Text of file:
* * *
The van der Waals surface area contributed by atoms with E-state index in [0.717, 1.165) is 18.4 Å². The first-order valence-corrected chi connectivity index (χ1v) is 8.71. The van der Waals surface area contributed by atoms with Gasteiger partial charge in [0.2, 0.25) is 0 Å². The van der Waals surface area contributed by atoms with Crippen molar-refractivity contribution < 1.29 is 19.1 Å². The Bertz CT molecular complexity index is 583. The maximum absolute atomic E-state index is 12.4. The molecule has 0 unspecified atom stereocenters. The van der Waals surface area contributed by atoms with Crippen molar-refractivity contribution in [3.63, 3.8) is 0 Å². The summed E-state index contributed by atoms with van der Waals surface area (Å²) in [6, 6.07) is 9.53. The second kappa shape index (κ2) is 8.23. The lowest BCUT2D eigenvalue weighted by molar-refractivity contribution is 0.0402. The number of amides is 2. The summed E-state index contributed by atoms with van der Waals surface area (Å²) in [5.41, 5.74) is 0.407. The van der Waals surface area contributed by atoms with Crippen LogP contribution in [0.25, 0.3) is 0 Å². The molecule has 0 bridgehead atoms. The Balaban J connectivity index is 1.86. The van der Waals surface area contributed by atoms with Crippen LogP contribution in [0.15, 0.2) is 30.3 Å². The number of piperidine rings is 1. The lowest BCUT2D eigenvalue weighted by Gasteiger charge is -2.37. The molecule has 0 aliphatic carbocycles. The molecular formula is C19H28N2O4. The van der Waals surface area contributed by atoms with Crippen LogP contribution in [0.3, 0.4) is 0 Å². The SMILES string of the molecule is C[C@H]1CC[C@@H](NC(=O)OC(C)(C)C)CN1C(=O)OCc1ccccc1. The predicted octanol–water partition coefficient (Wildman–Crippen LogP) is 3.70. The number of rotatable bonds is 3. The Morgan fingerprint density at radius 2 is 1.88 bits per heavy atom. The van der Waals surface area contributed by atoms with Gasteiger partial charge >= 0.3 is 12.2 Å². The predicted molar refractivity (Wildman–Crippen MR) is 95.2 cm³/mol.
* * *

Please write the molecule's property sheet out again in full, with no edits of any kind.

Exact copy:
The van der Waals surface area contributed by atoms with E-state index in [0.717, 1.165) is 18.4 Å². The first-order valence-corrected chi connectivity index (χ1v) is 8.71. The van der Waals surface area contributed by atoms with Gasteiger partial charge in [0.2, 0.25) is 0 Å². The van der Waals surface area contributed by atoms with Crippen molar-refractivity contribution < 1.29 is 19.1 Å². The Bertz CT molecular complexity index is 583. The maximum absolute atomic E-state index is 12.4. The molecule has 0 unspecified atom stereocenters. The van der Waals surface area contributed by atoms with Crippen molar-refractivity contribution in [3.63, 3.8) is 0 Å². The summed E-state index contributed by atoms with van der Waals surface area (Å²) in [6, 6.07) is 9.53. The second kappa shape index (κ2) is 8.23. The lowest BCUT2D eigenvalue weighted by molar-refractivity contribution is 0.0402. The number of amides is 2. The summed E-state index contributed by atoms with van der Waals surface area (Å²) in [5.41, 5.74) is 0.407. The van der Waals surface area contributed by atoms with Crippen LogP contribution in [0.25, 0.3) is 0 Å². The molecule has 0 bridgehead atoms. The Balaban J connectivity index is 1.86. The van der Waals surface area contributed by atoms with Crippen LogP contribution in [0.15, 0.2) is 30.3 Å². The number of piperidine rings is 1. The lowest BCUT2D eigenvalue weighted by Gasteiger charge is -2.37. The molecule has 0 aliphatic carbocycles. The molecular formula is C19H28N2O4. The van der Waals surface area contributed by atoms with Crippen LogP contribution in [0.3, 0.4) is 0 Å². The SMILES string of the molecule is C[C@H]1CC[C@@H](NC(=O)OC(C)(C)C)CN1C(=O)OCc1ccccc1. The predicted octanol–water partition coefficient (Wildman–Crippen LogP) is 3.70. The number of rotatable bonds is 3. The Morgan fingerprint density at radius 2 is 1.88 bits per heavy atom. The van der Waals surface area contributed by atoms with Gasteiger partial charge >= 0.3 is 12.2 Å². The predicted molar refractivity (Wildman–Crippen MR) is 95.2 cm³/mol.